After going through an active period of reforms, Kazakhstan now leads central Asia in FDI inflows and the soundness of its business environment. The country ranks 36th globally in the World Bank’s latest Doing Business report – twice as high as the regional average. The country is promoting its improved investment environment to international investors as part of a drive to diversify the economy and reach ambitious development goals.
While traditionally known for its oil and gas sector, Kazakhstan has its eyes set on diversification and is presenting a wealth of investment opportunities in such sectors as manufacturing, agro-industry, financial services, chemicals, mining and metallurgy, alternative energy and clean tech, infrastructure, logistics and digital industries.
UK companies are among those that have not yet fully tapped into Kazakhstan’s potential, but a blossoming bilateral relationship and active promotional efforts might prompt more of them to take a closer look at this fast-evolving economy that sits at the crossroads of Europe and Asia. The UK government is keen to pursue new trading and commercial relationships as Brexit looms: Kazakhstan’s strategic position as a central cog of China's vast Belt and Road Initiative and its inclusion in the Eurasian Economic Union (EEU) – as well as its trade ties with Europe and the rest of the world – make it a key player in new trading patterns and present it as a potentially exciting new trade partner for the post-Brexit UK.
Along with such countries as the US, Russia, Turkey, Germany, France, Italy, China, Japan, South Korea and the United Arab Emirates, the National Investment Strategy of Kazakhstan lists the UK as a priority country that Kazakhstan would like to attract FDI from.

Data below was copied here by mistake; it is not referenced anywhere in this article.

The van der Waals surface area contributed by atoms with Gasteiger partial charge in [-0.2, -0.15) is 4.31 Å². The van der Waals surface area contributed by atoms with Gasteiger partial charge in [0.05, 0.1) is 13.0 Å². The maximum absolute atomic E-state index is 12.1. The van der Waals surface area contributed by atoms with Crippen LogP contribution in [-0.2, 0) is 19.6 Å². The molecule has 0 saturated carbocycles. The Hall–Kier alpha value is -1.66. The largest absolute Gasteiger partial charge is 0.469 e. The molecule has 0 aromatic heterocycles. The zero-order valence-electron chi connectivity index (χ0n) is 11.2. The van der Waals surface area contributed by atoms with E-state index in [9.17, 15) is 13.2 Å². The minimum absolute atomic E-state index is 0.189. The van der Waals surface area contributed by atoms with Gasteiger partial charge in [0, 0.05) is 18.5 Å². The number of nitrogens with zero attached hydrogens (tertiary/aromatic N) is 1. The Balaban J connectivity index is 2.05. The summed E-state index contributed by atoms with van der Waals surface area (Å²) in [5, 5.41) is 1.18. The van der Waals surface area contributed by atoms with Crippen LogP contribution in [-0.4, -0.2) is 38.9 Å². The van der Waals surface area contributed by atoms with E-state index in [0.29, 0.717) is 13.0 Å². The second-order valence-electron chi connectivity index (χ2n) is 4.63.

“The UK is one of our key partners that support us both politically and economically. The numbers prove this statement quite explicitly. The UK is one of the largest investors in Kazakhstan’s economy. It accounts for $13bn in 27 years. Today, almost 700 British companies operate in Kazakhstan’s market. I think it is a good indicator of strong partnership,” deputy prime minister Askar Zhumagaliyev said in an address to the Kazakhstan Global Investment Forum held in London on October 2 (organised by Financial Times Live along with fDi Magazine).
Supported by Kazakhstan president Nursultan Nazarbayev and leading business and political figures from the UK, the bilateral relationship was upgraded to strategic partnership level in 2013.
“We in the British government see a lot of positive incentives for investment in Kazakhstan. It’s an important market for the UK; last year we did £2.3bn-worth [$3bn] of business with Kazakhstan in goods and services. A lot of that was in the oil sector but we have promising leads in agriculture, in mining and in financial services and other specialist areas,” says Michael Gifford, the British ambassador to Kazakhstan.
“Kazakhstan has got a very young and growing population, it is well educated and the government is spending a lot of money investing in educational links with the UK. I’d also like to say that Kazakhstan is tackling some of the issues that often arise in emerging markets, such as corruption; the over-reliance on one sector – the oil and gas sector; and also issues of predictability in its rules and regulations,” he adds. “What I’ve seen in my experience over the past nine months of doing this job is that the government of Kazakhstan is tackling all of those challenges very energetically. It wants to create a really vibrant and attractive destination for investment.”